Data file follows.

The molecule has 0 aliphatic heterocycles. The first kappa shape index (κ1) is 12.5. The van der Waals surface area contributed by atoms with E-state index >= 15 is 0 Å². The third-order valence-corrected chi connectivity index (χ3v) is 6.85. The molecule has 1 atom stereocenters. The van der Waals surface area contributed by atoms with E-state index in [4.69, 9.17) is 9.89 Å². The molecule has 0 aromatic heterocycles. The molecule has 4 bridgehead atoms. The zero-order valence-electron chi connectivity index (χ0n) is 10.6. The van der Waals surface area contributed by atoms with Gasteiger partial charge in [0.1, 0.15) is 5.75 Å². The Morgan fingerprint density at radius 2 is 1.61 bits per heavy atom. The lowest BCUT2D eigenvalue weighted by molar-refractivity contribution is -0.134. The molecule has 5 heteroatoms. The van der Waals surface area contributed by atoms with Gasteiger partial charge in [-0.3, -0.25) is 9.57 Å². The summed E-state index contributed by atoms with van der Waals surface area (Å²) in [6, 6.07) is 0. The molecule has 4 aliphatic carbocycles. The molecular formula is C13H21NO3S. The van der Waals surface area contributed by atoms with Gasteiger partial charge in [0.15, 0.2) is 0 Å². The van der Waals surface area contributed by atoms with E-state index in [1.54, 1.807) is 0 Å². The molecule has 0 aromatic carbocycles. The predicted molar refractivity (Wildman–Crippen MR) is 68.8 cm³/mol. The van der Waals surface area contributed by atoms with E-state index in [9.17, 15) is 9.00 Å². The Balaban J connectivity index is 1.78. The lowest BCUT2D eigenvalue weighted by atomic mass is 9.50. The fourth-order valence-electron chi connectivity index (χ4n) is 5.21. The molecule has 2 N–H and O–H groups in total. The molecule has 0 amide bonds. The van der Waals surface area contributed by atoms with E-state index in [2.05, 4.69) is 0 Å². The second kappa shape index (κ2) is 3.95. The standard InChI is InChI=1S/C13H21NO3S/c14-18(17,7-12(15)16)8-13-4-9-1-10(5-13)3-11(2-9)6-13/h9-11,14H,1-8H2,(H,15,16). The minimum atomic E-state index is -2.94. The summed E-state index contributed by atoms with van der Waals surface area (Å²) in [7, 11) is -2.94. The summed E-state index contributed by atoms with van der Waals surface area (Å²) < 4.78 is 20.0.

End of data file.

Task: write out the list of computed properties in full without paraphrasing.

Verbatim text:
The molecule has 0 aliphatic heterocycles. The first kappa shape index (κ1) is 12.5. The van der Waals surface area contributed by atoms with E-state index >= 15 is 0 Å². The third-order valence-corrected chi connectivity index (χ3v) is 6.85. The molecule has 1 atom stereocenters. The van der Waals surface area contributed by atoms with E-state index in [4.69, 9.17) is 9.89 Å². The molecule has 0 aromatic heterocycles. The molecule has 4 bridgehead atoms. The zero-order valence-electron chi connectivity index (χ0n) is 10.6. The van der Waals surface area contributed by atoms with Gasteiger partial charge in [0.1, 0.15) is 5.75 Å². The Morgan fingerprint density at radius 2 is 1.61 bits per heavy atom. The lowest BCUT2D eigenvalue weighted by molar-refractivity contribution is -0.134. The molecule has 5 heteroatoms. The van der Waals surface area contributed by atoms with Gasteiger partial charge in [-0.3, -0.25) is 9.57 Å². The summed E-state index contributed by atoms with van der Waals surface area (Å²) in [6, 6.07) is 0. The molecule has 4 aliphatic carbocycles. The molecular formula is C13H21NO3S. The van der Waals surface area contributed by atoms with Gasteiger partial charge in [0.15, 0.2) is 0 Å². The van der Waals surface area contributed by atoms with E-state index in [1.54, 1.807) is 0 Å². The molecule has 0 aromatic carbocycles. The predicted molar refractivity (Wildman–Crippen MR) is 68.8 cm³/mol. The van der Waals surface area contributed by atoms with E-state index in [9.17, 15) is 9.00 Å². The Balaban J connectivity index is 1.78. The lowest BCUT2D eigenvalue weighted by atomic mass is 9.50. The fourth-order valence-electron chi connectivity index (χ4n) is 5.21. The molecule has 2 N–H and O–H groups in total. The molecule has 0 amide bonds. The van der Waals surface area contributed by atoms with E-state index in [2.05, 4.69) is 0 Å². The second kappa shape index (κ2) is 3.95. The standard InChI is InChI=1S/C13H21NO3S/c14-18(17,7-12(15)16)8-13-4-9-1-10(5-13)3-11(2-9)6-13/h9-11,14H,1-8H2,(H,15,16). The minimum atomic E-state index is -2.94. The summed E-state index contributed by atoms with van der Waals surface area (Å²) in [7, 11) is -2.94. The summed E-state index contributed by atoms with van der Waals surface area (Å²) < 4.78 is 20.0.